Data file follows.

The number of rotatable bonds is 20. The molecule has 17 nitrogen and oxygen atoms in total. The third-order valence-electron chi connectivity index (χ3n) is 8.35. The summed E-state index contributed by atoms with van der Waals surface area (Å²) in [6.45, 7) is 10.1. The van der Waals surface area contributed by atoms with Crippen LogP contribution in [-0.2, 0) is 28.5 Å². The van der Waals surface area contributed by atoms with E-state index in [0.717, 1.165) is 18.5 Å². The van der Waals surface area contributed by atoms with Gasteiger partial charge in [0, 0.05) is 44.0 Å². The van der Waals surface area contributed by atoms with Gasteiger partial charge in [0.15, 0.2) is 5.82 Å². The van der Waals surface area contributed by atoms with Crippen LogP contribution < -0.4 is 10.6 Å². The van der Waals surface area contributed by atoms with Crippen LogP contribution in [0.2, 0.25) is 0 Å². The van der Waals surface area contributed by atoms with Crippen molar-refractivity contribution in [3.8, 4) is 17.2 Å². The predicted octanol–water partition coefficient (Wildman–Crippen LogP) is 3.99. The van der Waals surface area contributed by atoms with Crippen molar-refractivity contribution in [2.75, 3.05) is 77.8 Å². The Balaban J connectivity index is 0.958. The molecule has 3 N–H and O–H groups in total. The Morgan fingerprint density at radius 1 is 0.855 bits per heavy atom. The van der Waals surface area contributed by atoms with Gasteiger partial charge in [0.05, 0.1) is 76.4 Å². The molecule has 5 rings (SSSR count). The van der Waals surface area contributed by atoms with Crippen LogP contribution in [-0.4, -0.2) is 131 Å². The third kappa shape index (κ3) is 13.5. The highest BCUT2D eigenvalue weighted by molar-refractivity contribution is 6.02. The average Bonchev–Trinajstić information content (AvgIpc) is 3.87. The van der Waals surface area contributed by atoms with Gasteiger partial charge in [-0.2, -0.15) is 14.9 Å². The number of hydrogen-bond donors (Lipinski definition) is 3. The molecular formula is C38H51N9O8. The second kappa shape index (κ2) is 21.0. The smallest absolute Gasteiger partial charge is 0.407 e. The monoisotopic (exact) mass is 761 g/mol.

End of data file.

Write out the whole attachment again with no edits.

The number of rotatable bonds is 20. The molecule has 17 nitrogen and oxygen atoms in total. The third-order valence-electron chi connectivity index (χ3n) is 8.35. The summed E-state index contributed by atoms with van der Waals surface area (Å²) in [6.45, 7) is 10.1. The van der Waals surface area contributed by atoms with Crippen LogP contribution in [-0.2, 0) is 28.5 Å². The van der Waals surface area contributed by atoms with E-state index in [0.717, 1.165) is 18.5 Å². The van der Waals surface area contributed by atoms with Gasteiger partial charge in [0, 0.05) is 44.0 Å². The van der Waals surface area contributed by atoms with Gasteiger partial charge in [0.15, 0.2) is 5.82 Å². The van der Waals surface area contributed by atoms with Crippen LogP contribution < -0.4 is 10.6 Å². The van der Waals surface area contributed by atoms with Crippen LogP contribution in [0.2, 0.25) is 0 Å². The van der Waals surface area contributed by atoms with Crippen molar-refractivity contribution in [3.8, 4) is 17.2 Å². The predicted octanol–water partition coefficient (Wildman–Crippen LogP) is 3.99. The van der Waals surface area contributed by atoms with Crippen molar-refractivity contribution in [2.75, 3.05) is 77.8 Å². The Balaban J connectivity index is 0.958. The molecule has 3 N–H and O–H groups in total. The Morgan fingerprint density at radius 1 is 0.855 bits per heavy atom. The van der Waals surface area contributed by atoms with Gasteiger partial charge in [0.05, 0.1) is 76.4 Å². The molecule has 5 rings (SSSR count). The van der Waals surface area contributed by atoms with Crippen LogP contribution in [-0.4, -0.2) is 131 Å². The third kappa shape index (κ3) is 13.5. The highest BCUT2D eigenvalue weighted by molar-refractivity contribution is 6.02. The average Bonchev–Trinajstić information content (AvgIpc) is 3.87. The van der Waals surface area contributed by atoms with Gasteiger partial charge in [-0.2, -0.15) is 14.9 Å². The number of hydrogen-bond donors (Lipinski definition) is 3. The molecular formula is C38H51N9O8. The second kappa shape index (κ2) is 21.0. The smallest absolute Gasteiger partial charge is 0.407 e. The monoisotopic (exact) mass is 761 g/mol.